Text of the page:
For Santa Ana, Only Small Gains

Stanford 9 scores again are low, though some modest improvements are seen. One trustee blames bilingual education.

Any way the numbers on the Stanford 9 exam are sliced, they show the Santa Ana schools lagging behind. And while teachers in the district’s year-round schools worked Tuesday to teach new concepts, one board member wondered whether more English-immersion classes would help boost scores.

The average third-grader in the Santa Ana Unified School District did worse on the reading section of the Stanford 9 exam than 76% of a national comparison group. And only 14% of the third-graders’ scores reached the national average on that section of the standardized test.

For students in all grades combined, about 27% performed at or above the national mean, a figure lower than the 31% posted by the troubled Los Angeles Unified School District.

The lowest Stanford 9 scores typically are found in schools with large numbers of students who are not fluent in English. In Santa Ana, 60% of the students fit that description.

“If the test is going to be around, we’re going to join the program,” Walker Elementary Principal Robert DeBerry said. “I don’t think . . . it’s a negative thing at all. It allows us to know what needs to be done.”

Santa Ana elementary schools have homed in on language and math, teaching other subjects such as science and social studies as reading comprehension lessons.

And the efforts seem to be producing steady improvements: The percentage of students in the district scoring at or above the national average has grown in small increments since 1998, the first year the test was administered.

Walker, a school where 84% of students are not fluent in English and 14 portable classrooms accommodate a growing student population, has also shown steady improvement. The percentage of students at the school who scored at or above the national mean on the Stanford 9 increased from 25% last year to 29% this year.

“You have the kids you have, and there’s nothing you can do about that,” said Judy Dutenhoefer, a third-grade teacher at Walker. “You do the best you can and try to keep the students from getting frustrated.”

About half of the limited-English students at Walker are taught in English-immersion classes, the standard created by Proposition 227 in 1998. But the other half are taught in their native language, under waivers requested by their parents and allowed by the statewide proposition. Those students make a transition to English classes in the second or third grade, Assistant Principal Yvonne Estling said.

Santa Ana school board member Rosemarie Avila said she believes the district’s low scores have less to do with demographics than with its bilingual education programs. Students should learn English right away in immersion programs, she said.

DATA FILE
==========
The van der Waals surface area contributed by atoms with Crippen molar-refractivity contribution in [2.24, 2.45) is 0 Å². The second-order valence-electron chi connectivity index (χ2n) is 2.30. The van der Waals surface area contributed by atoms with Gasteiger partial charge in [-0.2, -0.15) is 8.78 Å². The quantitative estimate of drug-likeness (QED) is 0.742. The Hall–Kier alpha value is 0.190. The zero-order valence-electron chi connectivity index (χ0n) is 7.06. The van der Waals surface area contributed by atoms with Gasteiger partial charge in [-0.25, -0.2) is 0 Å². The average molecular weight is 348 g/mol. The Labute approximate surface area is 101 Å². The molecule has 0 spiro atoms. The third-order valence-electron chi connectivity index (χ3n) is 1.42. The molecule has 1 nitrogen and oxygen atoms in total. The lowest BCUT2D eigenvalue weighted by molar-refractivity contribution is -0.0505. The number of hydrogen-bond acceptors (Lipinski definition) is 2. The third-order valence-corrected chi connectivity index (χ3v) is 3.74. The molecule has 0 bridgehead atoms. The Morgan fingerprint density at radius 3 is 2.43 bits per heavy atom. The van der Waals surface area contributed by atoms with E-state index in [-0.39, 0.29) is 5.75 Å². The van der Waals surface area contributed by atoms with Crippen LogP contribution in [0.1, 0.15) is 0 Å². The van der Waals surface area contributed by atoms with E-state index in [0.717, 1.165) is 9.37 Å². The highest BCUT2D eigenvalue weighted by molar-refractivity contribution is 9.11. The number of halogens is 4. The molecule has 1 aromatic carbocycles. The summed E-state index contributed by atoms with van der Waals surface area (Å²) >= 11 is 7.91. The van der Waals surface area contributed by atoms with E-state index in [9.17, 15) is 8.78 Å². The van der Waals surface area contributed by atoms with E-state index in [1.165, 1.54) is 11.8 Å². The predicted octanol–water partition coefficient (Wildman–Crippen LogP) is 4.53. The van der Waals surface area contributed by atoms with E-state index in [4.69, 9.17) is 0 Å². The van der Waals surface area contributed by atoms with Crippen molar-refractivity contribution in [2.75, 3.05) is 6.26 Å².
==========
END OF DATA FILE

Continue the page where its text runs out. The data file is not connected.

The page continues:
“I think we’re going to continue to score low until we get rid of bilingual education,” she said. “This is an English test.”

Other schools in inner-city areas with high immigrant populations, such as Inglewood, have raised their scores, Avila said.

But Audrey Yamagata-Noji, another board member, said many other factors affect the district’s scores, including poverty, a high number of teachers on emergency credentials, and students who come from homes where English is not spoken.

“To say the scores are because of bilingual programs is really inaccurate,” Yamagata-Noji said.

In any case, students in the district still have a long way to go before a majority of them are performing at the national average on the test.

Of the 20 students in her class last year, only two were reading at grade level. Since the questions on the Stanford 9 assume a student reads at grade level, how can children still growing accustomed to English understand what answer they should be looking for, she asked.

“They’re frustrated with the test , because it’s very much geared to an English-speaking child,” Dutenhoefer said. “They get tired and frustrated and stop answering the questions.”

Dutenhoefer said she could tell some students were simply filling in the blanks at random on their answer sheets when she gave the test during the spring.

She is already working with her new group of third-graders on skills that are tested on the standardized exam. Classes at the year-round school began July 6, and students spent part of Tuesday fashioning sentences with homonyms, such as, “The air blew the blue paper.”

The average scores of limited-English students will not be released by the state until next month.

About 4.3 million public school students in grades two through 11 took the Stanford 9 this year. The test is supposed to measure knowledge of basic topics, such as reading, math, language, science and social science, depending on the grade level. Students’ scores are compared with a national pool of test takers.

Individual school districts began receiving their test results in April, and the state Department of Education released scores for all districts Monday. They are available on the Internet at

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